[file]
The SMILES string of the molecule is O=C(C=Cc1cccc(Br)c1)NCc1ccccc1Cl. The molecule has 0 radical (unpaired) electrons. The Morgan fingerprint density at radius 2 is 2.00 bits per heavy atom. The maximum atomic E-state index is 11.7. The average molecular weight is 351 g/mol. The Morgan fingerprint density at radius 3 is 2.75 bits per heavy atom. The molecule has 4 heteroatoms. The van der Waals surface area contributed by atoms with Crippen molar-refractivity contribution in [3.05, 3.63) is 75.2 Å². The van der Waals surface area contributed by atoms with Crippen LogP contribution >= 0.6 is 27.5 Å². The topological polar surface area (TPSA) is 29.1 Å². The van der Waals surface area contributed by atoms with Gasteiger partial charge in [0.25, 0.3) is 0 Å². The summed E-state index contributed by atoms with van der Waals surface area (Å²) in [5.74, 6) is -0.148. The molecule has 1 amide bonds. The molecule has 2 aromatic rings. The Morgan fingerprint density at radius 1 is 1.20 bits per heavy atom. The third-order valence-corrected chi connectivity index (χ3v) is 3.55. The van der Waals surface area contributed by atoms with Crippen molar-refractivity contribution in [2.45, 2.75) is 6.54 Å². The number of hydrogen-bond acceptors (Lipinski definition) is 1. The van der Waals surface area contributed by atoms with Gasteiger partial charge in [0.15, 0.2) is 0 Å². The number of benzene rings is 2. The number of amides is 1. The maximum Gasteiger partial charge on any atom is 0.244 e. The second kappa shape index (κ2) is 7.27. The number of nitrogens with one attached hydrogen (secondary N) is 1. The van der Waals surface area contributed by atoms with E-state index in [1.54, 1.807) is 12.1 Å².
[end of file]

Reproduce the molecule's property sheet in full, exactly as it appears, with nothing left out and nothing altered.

The SMILES string of the molecule is O=C(C=Cc1cccc(Br)c1)NCc1ccccc1Cl. The molecule has 0 radical (unpaired) electrons. The Morgan fingerprint density at radius 2 is 2.00 bits per heavy atom. The maximum atomic E-state index is 11.7. The average molecular weight is 351 g/mol. The Morgan fingerprint density at radius 3 is 2.75 bits per heavy atom. The molecule has 4 heteroatoms. The van der Waals surface area contributed by atoms with Crippen molar-refractivity contribution in [3.05, 3.63) is 75.2 Å². The van der Waals surface area contributed by atoms with Crippen LogP contribution >= 0.6 is 27.5 Å². The topological polar surface area (TPSA) is 29.1 Å². The van der Waals surface area contributed by atoms with Gasteiger partial charge in [0.25, 0.3) is 0 Å². The summed E-state index contributed by atoms with van der Waals surface area (Å²) in [5.74, 6) is -0.148. The molecule has 1 amide bonds. The molecule has 2 aromatic rings. The Morgan fingerprint density at radius 1 is 1.20 bits per heavy atom. The third-order valence-corrected chi connectivity index (χ3v) is 3.55. The van der Waals surface area contributed by atoms with Crippen molar-refractivity contribution in [2.45, 2.75) is 6.54 Å². The number of hydrogen-bond acceptors (Lipinski definition) is 1. The van der Waals surface area contributed by atoms with Gasteiger partial charge in [0.15, 0.2) is 0 Å². The number of benzene rings is 2. The number of amides is 1. The maximum Gasteiger partial charge on any atom is 0.244 e. The second kappa shape index (κ2) is 7.27. The number of nitrogens with one attached hydrogen (secondary N) is 1. The van der Waals surface area contributed by atoms with E-state index in [1.54, 1.807) is 12.1 Å².